On Jan. 26, this column featured a “what is it?” story about a round object (pictured left) found by Farrah Billings on a Long Beach (Wash.) Peninsula beach. Initial guesses included ambergris (whale barf), the inside of a golf ball or baseball, a black walnut, a seaweed pod or a tar ball. Google’s reverse image lookup proclaimed it is a Christmas Rum Ball. Nope, not likely.
Other good guesses included a sweet gum tree seed pod (Donna Byes) and a spruce tree wood gall worn smooth by the ocean (Josie Tripp).
In desperation, the Ear sent Farrah’s photo to the Oregon State University’s Department of Botany and Plant Pathology, and was grateful to receive a reply from Melanie Link-Perez. She said they looked through some books about common plants and plant parts that commonly wash up, but couldn’t make a match.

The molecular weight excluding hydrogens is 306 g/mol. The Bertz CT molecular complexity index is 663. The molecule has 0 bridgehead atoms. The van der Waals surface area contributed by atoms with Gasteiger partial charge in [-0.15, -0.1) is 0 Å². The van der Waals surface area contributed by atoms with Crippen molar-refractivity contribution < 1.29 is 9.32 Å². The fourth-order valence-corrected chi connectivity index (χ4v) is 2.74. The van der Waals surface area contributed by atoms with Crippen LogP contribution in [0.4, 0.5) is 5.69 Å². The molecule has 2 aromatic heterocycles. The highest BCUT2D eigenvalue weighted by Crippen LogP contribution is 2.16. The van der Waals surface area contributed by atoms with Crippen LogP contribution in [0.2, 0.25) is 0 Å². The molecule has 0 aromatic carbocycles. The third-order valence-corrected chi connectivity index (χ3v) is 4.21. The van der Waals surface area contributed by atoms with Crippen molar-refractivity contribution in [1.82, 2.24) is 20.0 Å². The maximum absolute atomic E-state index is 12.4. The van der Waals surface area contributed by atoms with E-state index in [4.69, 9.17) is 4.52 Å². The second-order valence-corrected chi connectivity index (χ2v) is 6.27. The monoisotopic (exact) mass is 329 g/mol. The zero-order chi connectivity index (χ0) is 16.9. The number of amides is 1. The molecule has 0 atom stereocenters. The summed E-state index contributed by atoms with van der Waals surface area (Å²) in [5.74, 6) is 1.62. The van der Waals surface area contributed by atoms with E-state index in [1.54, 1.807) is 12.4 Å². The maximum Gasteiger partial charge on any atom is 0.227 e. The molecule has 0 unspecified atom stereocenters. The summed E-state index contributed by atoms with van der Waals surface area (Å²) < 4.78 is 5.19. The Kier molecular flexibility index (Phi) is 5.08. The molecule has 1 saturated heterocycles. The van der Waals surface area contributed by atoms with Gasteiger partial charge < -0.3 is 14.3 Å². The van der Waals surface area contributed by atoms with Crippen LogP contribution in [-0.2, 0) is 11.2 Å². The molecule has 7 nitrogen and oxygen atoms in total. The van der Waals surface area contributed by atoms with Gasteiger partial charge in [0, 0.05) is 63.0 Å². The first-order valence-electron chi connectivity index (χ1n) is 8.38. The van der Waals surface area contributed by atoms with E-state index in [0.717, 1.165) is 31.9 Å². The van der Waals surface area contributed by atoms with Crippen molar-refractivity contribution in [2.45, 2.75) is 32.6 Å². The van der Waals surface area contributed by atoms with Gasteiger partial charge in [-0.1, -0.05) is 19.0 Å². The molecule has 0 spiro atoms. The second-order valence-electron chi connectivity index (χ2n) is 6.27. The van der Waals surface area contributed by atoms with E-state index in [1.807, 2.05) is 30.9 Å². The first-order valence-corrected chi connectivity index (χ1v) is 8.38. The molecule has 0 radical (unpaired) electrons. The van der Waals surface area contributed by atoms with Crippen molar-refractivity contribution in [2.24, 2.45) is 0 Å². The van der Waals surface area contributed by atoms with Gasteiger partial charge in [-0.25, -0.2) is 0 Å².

“A physical sample may have been able to let us discern what type of object this is,” she wrote, “but the photos just are insufficient (there is so much degradation that occurs when things are floating).”
Which leaves us with Aaron Webster’s guess as the best bet. He thinks it’s a manganese nodule (pictured, right). Mr. Wikipedia says the nodules (usually 1 to 4 inches in diameter), are “rock concretions on the sea bottom formed of concentric layers of iron and manganese hydroxides around a core.”
So, unless anyone has any better ideas, congratulations Mr. Webster, a manganese nodule it is.